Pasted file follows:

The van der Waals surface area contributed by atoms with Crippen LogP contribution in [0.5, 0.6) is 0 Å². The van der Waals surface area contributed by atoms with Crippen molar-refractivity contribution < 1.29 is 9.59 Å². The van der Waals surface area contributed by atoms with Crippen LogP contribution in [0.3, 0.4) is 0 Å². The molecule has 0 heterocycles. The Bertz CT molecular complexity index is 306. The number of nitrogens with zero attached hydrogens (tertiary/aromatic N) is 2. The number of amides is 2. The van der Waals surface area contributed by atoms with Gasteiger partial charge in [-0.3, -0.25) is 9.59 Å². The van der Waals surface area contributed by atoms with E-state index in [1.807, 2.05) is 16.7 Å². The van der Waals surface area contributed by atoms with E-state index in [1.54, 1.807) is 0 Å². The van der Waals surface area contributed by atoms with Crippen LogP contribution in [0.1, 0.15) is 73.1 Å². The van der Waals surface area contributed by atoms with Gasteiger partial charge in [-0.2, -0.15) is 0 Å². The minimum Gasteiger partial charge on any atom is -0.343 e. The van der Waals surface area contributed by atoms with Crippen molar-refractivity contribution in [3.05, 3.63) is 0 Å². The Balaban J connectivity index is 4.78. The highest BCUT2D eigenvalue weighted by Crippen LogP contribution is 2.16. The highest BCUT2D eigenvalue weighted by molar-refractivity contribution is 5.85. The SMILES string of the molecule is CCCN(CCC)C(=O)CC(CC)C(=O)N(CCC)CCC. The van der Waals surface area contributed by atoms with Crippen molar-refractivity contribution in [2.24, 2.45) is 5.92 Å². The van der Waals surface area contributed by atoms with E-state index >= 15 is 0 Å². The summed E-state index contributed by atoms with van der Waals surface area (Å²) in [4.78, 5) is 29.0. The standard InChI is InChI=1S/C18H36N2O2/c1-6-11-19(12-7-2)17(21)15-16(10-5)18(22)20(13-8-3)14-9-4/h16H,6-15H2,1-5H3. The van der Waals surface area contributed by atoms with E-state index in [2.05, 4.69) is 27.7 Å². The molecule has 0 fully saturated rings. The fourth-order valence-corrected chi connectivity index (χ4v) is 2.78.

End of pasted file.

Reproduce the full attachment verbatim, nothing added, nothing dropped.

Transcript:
The van der Waals surface area contributed by atoms with Crippen LogP contribution in [0.5, 0.6) is 0 Å². The van der Waals surface area contributed by atoms with Crippen molar-refractivity contribution < 1.29 is 9.59 Å². The van der Waals surface area contributed by atoms with Crippen LogP contribution in [0.3, 0.4) is 0 Å². The molecule has 0 heterocycles. The Bertz CT molecular complexity index is 306. The number of nitrogens with zero attached hydrogens (tertiary/aromatic N) is 2. The number of amides is 2. The van der Waals surface area contributed by atoms with Gasteiger partial charge in [-0.3, -0.25) is 9.59 Å². The van der Waals surface area contributed by atoms with E-state index in [1.807, 2.05) is 16.7 Å². The van der Waals surface area contributed by atoms with E-state index in [1.54, 1.807) is 0 Å². The van der Waals surface area contributed by atoms with Crippen LogP contribution in [0.1, 0.15) is 73.1 Å². The van der Waals surface area contributed by atoms with Gasteiger partial charge in [-0.2, -0.15) is 0 Å². The minimum Gasteiger partial charge on any atom is -0.343 e. The van der Waals surface area contributed by atoms with Crippen molar-refractivity contribution in [3.05, 3.63) is 0 Å². The Balaban J connectivity index is 4.78. The highest BCUT2D eigenvalue weighted by Crippen LogP contribution is 2.16. The highest BCUT2D eigenvalue weighted by molar-refractivity contribution is 5.85. The SMILES string of the molecule is CCCN(CCC)C(=O)CC(CC)C(=O)N(CCC)CCC. The van der Waals surface area contributed by atoms with Crippen molar-refractivity contribution in [2.24, 2.45) is 5.92 Å². The van der Waals surface area contributed by atoms with E-state index >= 15 is 0 Å². The summed E-state index contributed by atoms with van der Waals surface area (Å²) in [4.78, 5) is 29.0. The standard InChI is InChI=1S/C18H36N2O2/c1-6-11-19(12-7-2)17(21)15-16(10-5)18(22)20(13-8-3)14-9-4/h16H,6-15H2,1-5H3. The van der Waals surface area contributed by atoms with E-state index in [2.05, 4.69) is 27.7 Å². The molecule has 0 fully saturated rings. The fourth-order valence-corrected chi connectivity index (χ4v) is 2.78.